03/27/20: I’ve added the link below which details the version of the OS (both iOS and Android) officially supported by VMware.
04/28/20: Here’s another useful link from Apple if you need a better idea when the 90-day deferral limit hits for each iOS version.
Last but not least, you definitely want to check out the link below if your UEM console is 1912 or later.
This post is released on Thursday which is also known as Throwback Thursday #TBT!
As I mentioned in my previous posts, it is possible to block and schedule an iOS update from the VMware AirWatch / Workspace ONE console.
While no one can tell when the next iOS release will cause yet another headache for MDM administrator, it is possible to delay iOS update from a minimum of 1 day up to a maximum of 90 days easily without manipulating the Global HTTP Proxy starting with console version 9.3. From a security standpoint, 90 days should be more than sufficient for an administrator to test application compatibility and any other potential issues. This, of course, requires a supervised device and iOS 11.3 and above.
It’s also important to understand what this setting really means in a real-world scenario. I started a thread titled Delay Updates (Days) for OS in the VMware AirWatch community forum and sure enough, I’m not the only one who might get confused. I question whether delay up to 90 days starts:
A) after the latest release is available for download REGARDLESS when the device is initially enrolled, or,
B) after the device is initially enrolled in AirWatch.
Based on my discussion with VMware support, choice A is the correct answer.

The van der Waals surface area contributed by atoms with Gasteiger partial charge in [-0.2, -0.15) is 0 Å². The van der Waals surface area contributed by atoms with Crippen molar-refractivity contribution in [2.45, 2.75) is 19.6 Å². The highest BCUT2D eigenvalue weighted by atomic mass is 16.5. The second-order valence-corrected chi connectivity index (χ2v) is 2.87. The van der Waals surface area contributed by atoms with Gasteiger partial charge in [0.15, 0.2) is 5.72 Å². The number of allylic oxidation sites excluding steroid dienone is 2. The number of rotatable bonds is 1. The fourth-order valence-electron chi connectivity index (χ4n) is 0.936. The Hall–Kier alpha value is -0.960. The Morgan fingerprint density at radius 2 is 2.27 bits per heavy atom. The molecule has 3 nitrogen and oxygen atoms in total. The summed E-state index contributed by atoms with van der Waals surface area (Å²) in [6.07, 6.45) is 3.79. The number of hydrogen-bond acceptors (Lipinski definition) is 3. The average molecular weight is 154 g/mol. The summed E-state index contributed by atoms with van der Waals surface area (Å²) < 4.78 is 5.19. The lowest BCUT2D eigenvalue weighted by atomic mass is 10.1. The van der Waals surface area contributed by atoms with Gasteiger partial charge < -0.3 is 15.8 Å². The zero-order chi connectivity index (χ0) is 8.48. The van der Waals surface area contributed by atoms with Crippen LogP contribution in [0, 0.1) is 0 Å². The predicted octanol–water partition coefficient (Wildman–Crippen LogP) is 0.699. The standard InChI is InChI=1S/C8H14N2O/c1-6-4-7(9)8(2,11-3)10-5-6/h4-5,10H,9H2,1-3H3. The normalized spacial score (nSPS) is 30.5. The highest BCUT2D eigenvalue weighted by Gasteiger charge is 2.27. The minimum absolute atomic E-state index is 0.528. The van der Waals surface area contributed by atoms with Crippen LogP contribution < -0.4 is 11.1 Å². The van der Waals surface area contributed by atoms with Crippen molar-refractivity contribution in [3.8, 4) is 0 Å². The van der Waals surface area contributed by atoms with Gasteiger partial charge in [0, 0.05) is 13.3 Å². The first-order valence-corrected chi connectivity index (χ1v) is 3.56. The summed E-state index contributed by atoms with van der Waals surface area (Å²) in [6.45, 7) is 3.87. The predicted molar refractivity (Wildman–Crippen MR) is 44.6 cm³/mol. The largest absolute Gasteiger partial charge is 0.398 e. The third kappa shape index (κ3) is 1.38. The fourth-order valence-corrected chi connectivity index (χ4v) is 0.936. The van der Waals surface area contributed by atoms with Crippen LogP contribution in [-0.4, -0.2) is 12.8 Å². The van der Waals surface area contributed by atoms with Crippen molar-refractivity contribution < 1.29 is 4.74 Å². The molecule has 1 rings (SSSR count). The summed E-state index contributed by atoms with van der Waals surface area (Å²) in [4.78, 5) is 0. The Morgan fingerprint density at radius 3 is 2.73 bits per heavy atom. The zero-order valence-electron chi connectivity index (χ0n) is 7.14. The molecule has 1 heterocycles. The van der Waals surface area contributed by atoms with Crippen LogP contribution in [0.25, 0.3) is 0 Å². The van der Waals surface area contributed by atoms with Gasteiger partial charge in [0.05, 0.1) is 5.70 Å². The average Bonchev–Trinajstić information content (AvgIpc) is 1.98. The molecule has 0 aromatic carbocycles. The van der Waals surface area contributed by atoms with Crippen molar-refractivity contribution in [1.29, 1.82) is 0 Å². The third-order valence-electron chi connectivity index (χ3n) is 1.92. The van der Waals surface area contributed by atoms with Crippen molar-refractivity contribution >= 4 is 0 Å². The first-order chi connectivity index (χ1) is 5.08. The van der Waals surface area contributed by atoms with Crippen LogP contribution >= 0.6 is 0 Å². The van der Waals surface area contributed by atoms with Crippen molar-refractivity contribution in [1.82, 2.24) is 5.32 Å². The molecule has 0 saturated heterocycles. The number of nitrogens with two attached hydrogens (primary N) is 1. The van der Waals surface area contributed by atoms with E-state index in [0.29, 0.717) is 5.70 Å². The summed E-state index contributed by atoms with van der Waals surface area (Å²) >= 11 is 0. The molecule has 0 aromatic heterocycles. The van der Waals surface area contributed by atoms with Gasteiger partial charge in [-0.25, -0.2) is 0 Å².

Say iOS 12.3 is available for download as of 01/01/19 and we have the 90 days update delay in effect. If I open a brand new iPad pre-installed with say iOS 10.3 and enroll such device into AirWatch. The user will not be able to upgrade to iOS 12.3 or whatever the latest version available at the time until 90 days after iOS 12.3 is first released (i.e. 03/31/19.) They can, however, upgrade up to iOS 12.2 during that interval.
The same goes for devices already enrolled in AirWatch. They won’t be able to update to the latest iOS for up to 90 days after it is released regardless of when they were initially enrolled.
In other words, the restriction simply doesn’t let the device upgrade to the newest version for up to 90 days since it is released to the public.
If Apple releases iOS 12.4 on the 90th day, the device is still only allowed to upgrade to iOS 12.3.
In addition to the setting above, I highly recommend skipping Software Update during the initial device set up within the DEP profile as well.
Before enabling Delay Update (Days) within the restriction payload:
After enabling Delay Update (Days) within the restriction payload:
As of web console version 9.7, we still cannot push the iOS update to more than 3 devices at a time. Notice the option to REBOOT DEVICE and SHUT DOWN are also missing if more than 3 devices are selected. Why is that?
At first, VMware support suspected it was due to having custom values configured in the specific fields under GROUPS & SETTINGS -> All Settings -> Devices & Users -> Advanced -> Bulk Management. However, as you see from my screenshot below it doesn’t seem to be the case.
As of this writing, technical support explained this is by design due to console security reasons. However, no KB has been published on this just yet. Do you agree?
With up to 3 devices selected:
With 4 or more devices selected: